On Sunday McClatchy dropped its months-long investigation of U.S. construction projects in Afghanistan. The picture is not pretty and an unsettling metaphor for the nine-year war effort emerges:
A McClatchy investigation has found that since January 2008, nearly $200 million in U.S. Army Corps of Engineers construction projects in Afghanistan have failed, face serious delays or resulted in subpar work. Poor recordkeeping made it impossible for McClatchy to determine the value of faulty projects before then. The military tries to recover part of a project’s cost, but in many cases, the funds were already spent.
The investigation also found that:
- In a rush to award contracts to Afghan companies, the Corps accepts bids that don’t cover the cost of a project, including the expense of security and a contractor’s profit.
- Rather than scrap a project that’s failing, the government sometimes rewrites the contract to require only the work that’s been done and declares the effort a success. The process is called “de-scoping.”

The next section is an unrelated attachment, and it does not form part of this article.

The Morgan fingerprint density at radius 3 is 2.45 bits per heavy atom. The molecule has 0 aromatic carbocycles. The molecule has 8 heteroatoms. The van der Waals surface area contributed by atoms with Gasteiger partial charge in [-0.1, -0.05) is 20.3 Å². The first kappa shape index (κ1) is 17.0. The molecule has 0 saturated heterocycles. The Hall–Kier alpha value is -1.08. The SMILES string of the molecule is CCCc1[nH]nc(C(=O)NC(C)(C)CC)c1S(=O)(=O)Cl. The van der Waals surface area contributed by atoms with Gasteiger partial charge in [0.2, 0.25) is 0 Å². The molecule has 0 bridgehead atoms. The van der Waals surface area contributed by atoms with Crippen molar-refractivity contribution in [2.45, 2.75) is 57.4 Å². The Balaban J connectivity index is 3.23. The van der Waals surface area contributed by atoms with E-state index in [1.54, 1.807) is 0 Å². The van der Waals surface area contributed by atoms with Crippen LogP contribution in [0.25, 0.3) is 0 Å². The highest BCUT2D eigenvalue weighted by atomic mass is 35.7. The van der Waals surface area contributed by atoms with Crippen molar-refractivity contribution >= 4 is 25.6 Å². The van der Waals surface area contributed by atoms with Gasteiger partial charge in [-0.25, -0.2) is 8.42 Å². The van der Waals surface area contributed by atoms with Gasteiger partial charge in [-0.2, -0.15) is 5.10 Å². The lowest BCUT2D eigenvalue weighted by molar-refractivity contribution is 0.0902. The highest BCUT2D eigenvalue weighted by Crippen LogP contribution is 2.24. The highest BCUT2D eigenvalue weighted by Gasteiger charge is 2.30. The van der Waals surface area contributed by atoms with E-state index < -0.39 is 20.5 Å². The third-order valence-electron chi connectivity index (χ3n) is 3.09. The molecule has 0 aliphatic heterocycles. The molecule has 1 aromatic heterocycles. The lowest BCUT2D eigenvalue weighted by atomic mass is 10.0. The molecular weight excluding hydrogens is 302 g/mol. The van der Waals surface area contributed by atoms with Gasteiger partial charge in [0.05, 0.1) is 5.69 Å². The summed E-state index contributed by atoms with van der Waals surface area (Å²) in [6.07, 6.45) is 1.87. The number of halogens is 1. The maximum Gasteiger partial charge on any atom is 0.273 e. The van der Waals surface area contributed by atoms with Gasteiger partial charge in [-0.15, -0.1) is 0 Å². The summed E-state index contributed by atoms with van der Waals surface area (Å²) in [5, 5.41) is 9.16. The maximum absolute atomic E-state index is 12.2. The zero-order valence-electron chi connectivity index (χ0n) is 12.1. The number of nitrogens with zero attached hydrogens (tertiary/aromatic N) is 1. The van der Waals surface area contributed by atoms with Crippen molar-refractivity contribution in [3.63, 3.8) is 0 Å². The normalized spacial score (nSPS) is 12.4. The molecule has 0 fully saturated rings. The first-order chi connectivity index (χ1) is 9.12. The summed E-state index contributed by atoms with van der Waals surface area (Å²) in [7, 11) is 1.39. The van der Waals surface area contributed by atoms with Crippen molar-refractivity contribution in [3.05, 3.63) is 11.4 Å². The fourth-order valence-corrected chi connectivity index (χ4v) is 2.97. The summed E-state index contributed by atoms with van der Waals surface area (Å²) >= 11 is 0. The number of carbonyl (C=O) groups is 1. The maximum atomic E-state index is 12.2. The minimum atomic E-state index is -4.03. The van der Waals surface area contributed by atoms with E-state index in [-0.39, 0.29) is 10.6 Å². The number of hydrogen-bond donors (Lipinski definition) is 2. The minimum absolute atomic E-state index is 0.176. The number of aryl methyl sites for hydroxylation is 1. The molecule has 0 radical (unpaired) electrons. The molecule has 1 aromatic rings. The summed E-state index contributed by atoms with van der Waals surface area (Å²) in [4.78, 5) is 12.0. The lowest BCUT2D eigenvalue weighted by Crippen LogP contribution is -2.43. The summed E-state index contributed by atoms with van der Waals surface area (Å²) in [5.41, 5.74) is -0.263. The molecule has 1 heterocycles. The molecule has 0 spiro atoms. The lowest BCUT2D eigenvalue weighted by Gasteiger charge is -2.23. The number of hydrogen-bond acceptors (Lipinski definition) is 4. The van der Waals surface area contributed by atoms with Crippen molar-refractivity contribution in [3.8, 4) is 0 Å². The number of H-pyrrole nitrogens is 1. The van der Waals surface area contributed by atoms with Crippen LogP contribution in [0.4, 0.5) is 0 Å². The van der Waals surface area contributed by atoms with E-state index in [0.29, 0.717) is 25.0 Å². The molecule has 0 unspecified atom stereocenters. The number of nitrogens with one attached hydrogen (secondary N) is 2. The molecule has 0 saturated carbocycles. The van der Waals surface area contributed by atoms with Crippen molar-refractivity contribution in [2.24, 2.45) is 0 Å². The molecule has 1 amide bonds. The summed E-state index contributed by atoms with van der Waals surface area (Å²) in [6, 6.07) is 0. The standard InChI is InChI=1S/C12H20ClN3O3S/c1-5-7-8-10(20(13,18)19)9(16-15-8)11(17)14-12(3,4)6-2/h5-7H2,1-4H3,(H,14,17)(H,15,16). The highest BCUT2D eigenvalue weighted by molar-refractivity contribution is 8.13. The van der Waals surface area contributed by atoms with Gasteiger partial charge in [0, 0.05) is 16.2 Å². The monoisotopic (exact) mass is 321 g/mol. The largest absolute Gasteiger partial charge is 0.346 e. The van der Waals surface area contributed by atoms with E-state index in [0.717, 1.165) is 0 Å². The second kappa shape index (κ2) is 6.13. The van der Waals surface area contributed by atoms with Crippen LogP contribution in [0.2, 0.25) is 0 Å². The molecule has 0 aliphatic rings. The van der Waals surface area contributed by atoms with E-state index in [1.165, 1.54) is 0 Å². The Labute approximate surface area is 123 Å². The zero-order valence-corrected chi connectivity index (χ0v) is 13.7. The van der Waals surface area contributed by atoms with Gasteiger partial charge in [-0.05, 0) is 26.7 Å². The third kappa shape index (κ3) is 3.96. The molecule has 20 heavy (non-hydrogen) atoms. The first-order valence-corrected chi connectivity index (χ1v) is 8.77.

- At the same time, a vast majority of the companies that McClatchy found were doing shoddy work haven’t been banned from getting new U.S. contracts, according to government records. U.S. taxpayer dollars also continue to go to firms whose true ownership is hard to determine, making it difficult to hold anyone accountable.
Despite these challenges, the Corps’ work in Afghanistan is set to more than double in the fiscal year that began on Oct. 1, to nearly $2 billion from $900 million in the northern half of Afghanistan alone, according to a recent presentation by Army Col. Thomas Magness, the commander of the Afghanistan Engineer District-North.
Re-writing expectations to meet disappointing results seems an uncomfortable but apt analogy for a project whose aims have steadily diminished since Bush first launched Operation Enduring Freedom on October 7, 2001. Watch for “de-scoping” in the December review of the war effort in Afghanistan.